Case Study – The Wizard of Oz

Thanks to the wonderful conceit of creating both a black and white and a colorful world, the 1939 classic gives us an opportunity to see some great tonal work.

In Kansas it’s not just the absence of color that suggests Dorothy’s bland life. The tonal scheme, as she wanders around the farm exteriors is a bland high minor. It’s actually a tough sell overcoming that in a single quiet song, but luckily Judy Garland was, well Judy Garland. Reportedly the studio execs almost cut “Over the Rainbow” as a slow point!

However when the old biddy, Miss Gulch, appears she is notable for her dark dress. The visit to Professor Marvel’s travelling caravan and the following approaching storm take the whole scheme to Low Major, providing more chiaroscuro, and therefore energy.

In Oz there is that riot of color that is nonetheless a Mid Minor scheme in the background. The parts that make the tonal scheme a Major scheme, thereby adding energy and focus, are Dorothy herself in her light dress, Glinda in her pink tint gown, the Witch’s now classic striped socks, the Witch of the West’s darkness and the Yellow Brick Road in wide shots. It is the nature of yellow that it always has a high value. (Ask me about working with Yellow as a lighting designer some time!)

Munchkins compared

The Minor tonal schemes of the backgrounds are especially noticeable in black and white stills. The Emerald City (Medium Minor), the Dark Forest (Dark Minor) and the Witch’s Castle (Dark Minor) function as a background to the actors’faces and moments of action (eg flickering flames).

Contrasting Discords

This is a very useful concept. I’ve read some different definitions, but the one I learnt originally makes the most sense to me.

Saturated hues have an inherent tonal value. I already mentioned that Red is dark (Low). A discord occurs when a color (tint or shade) is combined with a tint, so that the expected values seem reversed.

It’s all about the relationships of colors to each other.

For example:

  • a very pale Pink with Pumpkin (dark orange) is a discord.
  • Lavender and Kelly Green is a discord.
  • Any time you put a pastel with a bright yellow, that’s a discord.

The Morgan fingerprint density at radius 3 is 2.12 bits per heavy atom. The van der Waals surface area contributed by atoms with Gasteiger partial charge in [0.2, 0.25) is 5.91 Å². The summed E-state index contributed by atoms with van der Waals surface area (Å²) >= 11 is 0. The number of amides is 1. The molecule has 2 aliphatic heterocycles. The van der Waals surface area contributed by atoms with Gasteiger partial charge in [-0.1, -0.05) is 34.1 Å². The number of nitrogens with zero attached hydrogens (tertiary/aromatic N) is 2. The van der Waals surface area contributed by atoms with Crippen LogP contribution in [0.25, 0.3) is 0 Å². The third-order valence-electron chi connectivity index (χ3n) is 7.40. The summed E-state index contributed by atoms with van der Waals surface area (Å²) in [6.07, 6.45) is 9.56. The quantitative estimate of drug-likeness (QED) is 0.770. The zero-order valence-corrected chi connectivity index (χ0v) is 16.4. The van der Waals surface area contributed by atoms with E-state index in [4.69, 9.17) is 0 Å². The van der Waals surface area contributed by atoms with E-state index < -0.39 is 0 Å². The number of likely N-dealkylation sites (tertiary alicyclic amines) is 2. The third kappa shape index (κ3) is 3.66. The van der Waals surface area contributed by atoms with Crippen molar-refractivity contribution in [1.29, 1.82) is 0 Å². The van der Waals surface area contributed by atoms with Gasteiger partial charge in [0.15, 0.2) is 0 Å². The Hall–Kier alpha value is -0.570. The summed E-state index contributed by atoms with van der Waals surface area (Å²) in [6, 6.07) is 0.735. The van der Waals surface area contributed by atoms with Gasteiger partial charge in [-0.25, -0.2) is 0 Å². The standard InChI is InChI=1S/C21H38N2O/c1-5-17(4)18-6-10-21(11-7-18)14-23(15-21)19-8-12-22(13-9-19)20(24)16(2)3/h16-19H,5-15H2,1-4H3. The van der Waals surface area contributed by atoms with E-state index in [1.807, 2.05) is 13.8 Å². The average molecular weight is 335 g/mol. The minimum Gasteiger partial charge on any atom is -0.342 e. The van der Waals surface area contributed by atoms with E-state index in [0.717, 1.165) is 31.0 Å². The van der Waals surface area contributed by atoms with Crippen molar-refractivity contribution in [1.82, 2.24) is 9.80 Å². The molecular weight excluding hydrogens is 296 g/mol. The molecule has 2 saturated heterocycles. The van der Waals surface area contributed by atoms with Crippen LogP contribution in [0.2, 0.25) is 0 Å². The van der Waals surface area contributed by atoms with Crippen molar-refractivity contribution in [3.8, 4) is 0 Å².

Tone in Writing

The word “tone” is used differently in writing than as the design principle. Here is the simplest and clearest definition of tone in writing that I have found.

However in considering the design principle of Tonal Value when crafting a story it might apply to sentence length, balance of phrases, use of short or polysyllabic words, and paragraph structure. A piece with long, flowing sentences suddenly punctuated with short exclamation might be commensurate with a Major scheme.

Tonal Value might also be reflected in writing by the use of descriptive words that refer to metaphorical light and shade.

Edges

Tonal variations can flow softly, like an ombré or gradation, or they can have sharp edges like the glare of a sunny afternoon. Hard edges can suggest energy, strength or tension and conflict. Consider a classic chessboard – there can be no greater tonal range, in perfect balance, the setting for a perfect codified conflict.

Here’s another wonderful site about color theory.

Retrospective and Prospective

Suzani embroidery Collage Sheet Image

I’m taking a break this week from a new Creativity Blast. I will be sending out a new topic again next Monday. Upcoming Blasts will include more Elements of Design, and starting on Principles of Design, as well as more aesthetic preferences, finding your “gateway” art form, and more ideas for overcoming blocks and jump starting your creative process.

In the mean time, please revisit old posts which now have all the corresponding tweets attached at the end, and enjoy reading some of my older articles under the Robyn’s Writing tab.

Here are a couple more creativity quotes for you to enjoy:

 “Talking endlessly about something instead of doing it depletes you of the drive to get it done.” ~ Milli Thornton, Write Your Screenplay in 29 Days

“A professional writer is an amateur who didn’t quit.” ~ Richard Bach

“Every artist was first an amateur” ~ Ralph Waldo Emerson

“I like nonsense, it wakes up the brain cells. Fantasy is a necessary ingredient in living, it’s a way of looking at life through the wrong end of a telescope. Which is what I do, and that enables you to laugh at life’s realities” ~ Dr. Seuss

“To invent, you need a good imagination and a pile of junk.” ~ Thomas A. Edison 

I’ve been asked to address some color theory, which I love so much I’ve been saving it. Color is the foundation of so much of my work in theater – costuming, lighting – and for my dolls and mixed media art. It’s a huge topic as an Element of Design, and will surely take more than one Creativity Blast to attack – and think of the fun activities. Any way – it’s coming soon.

If you have any Creativity questions or topics you would like me to write about, please let me know in the comments. Honestly the vast majority of the comments I receive are spam, so it would be nice to get some real comments every now and then.